Live: Man Forever, Oneida Drummer Kid Millions’ Pulverizing Side Project, Pounds Issue Project Room, Ecstatically


Man Forever
Issue Project Room
Friday, June 25

Say “drummer’s solo project” and conflicting sounds come to mind–Foo Fighters, “Sussudio,” Peter Criss, Charlie Watts’ Charlie Parker project–with few of them ever meditating exclusively on the drum itself. Conversely, when Oneida’s indefatigable Kid Millions (a/k/a John Colpitts) dropped his self-titled debut as Man Forever on the Secretly Canadian vinyl-only St. Ives label this month, its two side-long tracks provided drums aplenty.

While Colpitts has been a crucial component in making those recent Boredoms drum circles thunder with coherence and strength (even performing last year with the group during a solar eclipse on a cruise ship out in the Pacific), the primary catalyst for Man Forever wasn’t those experiences, but rather catching a live rendition (via woodwinds and strings) of Lou Reed’s caustic 1975 double-album Metal Machine Music. Such a confrontational sound prompted him to wonder what an unrelenting attack on precisely tuned drums might sound like. In recreating the record Friday night at Issue Project Room under a moon as full as a bass-drum head, five other drummers assisted Colpitts (Brian Chase of Yeah Yeah Yeahs, Awesome Color’s Allison Busch, plus Greg Fox, Shahin Motia, and Ryan Sawyer) in lowering that boom.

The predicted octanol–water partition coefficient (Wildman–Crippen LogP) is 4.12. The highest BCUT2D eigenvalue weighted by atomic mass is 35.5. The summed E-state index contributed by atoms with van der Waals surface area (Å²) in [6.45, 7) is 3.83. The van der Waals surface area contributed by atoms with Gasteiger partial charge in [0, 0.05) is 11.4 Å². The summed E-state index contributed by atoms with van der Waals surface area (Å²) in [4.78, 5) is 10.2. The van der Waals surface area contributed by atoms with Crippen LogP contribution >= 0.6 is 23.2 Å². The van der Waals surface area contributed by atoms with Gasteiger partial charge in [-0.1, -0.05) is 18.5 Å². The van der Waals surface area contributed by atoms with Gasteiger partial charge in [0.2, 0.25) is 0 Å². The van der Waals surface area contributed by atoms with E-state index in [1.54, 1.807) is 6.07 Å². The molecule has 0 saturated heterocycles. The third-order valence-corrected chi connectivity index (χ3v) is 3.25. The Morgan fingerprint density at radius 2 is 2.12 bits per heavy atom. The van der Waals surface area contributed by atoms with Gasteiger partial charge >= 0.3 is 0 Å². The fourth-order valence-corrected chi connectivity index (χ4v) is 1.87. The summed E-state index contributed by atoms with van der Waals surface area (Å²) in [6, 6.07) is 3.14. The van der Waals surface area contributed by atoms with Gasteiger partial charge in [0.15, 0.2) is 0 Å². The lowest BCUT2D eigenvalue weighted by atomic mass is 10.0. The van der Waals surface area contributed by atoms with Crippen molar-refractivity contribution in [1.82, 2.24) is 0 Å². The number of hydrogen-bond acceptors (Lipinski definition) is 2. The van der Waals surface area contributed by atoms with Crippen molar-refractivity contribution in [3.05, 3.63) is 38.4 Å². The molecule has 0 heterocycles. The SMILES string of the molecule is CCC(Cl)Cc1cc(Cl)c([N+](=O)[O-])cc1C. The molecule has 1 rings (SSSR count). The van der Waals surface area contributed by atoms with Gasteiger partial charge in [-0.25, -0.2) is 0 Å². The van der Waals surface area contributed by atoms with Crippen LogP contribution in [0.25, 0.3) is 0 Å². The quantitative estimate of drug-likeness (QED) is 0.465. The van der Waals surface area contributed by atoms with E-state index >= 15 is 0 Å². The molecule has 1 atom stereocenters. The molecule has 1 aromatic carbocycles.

Set up in the already-airless venue, on cue the six drummers proceeded to suck out the rest of the air, the vortices of 12 wheeling arms pressurizing the space as layers of flickering montages (triangles, snatches of fabric, purple cosmoses) were projected on the walls. Rather than sound like the chaos of six overlong drum solos going all at once, the experience instead felt like natural phenomena: rockslides, pressurized thunderstorms, plate tectonics, your head underneath an 100-foot waterfall. When Sightings bassist Richard Hoffman plugged in ten minutes into the performance, he added a runaway express train with squealing brakes to the din. And in contrast to Boredoms’ experiments with 4, 9, 77, and 88 drummers, which have more of a martial rigidity to them, Man Forever suggested a fluidity and power, more free-jazz ecstasy than taiko drum ritual. And yet as the citric moon continued to loom after the end of the body-bruising and ecstatic 40-minute set, it felt like a Brooklyn updating of a Buddhist full-moon celebration, wherein the drums–much like the subway itself–rumble all through the night.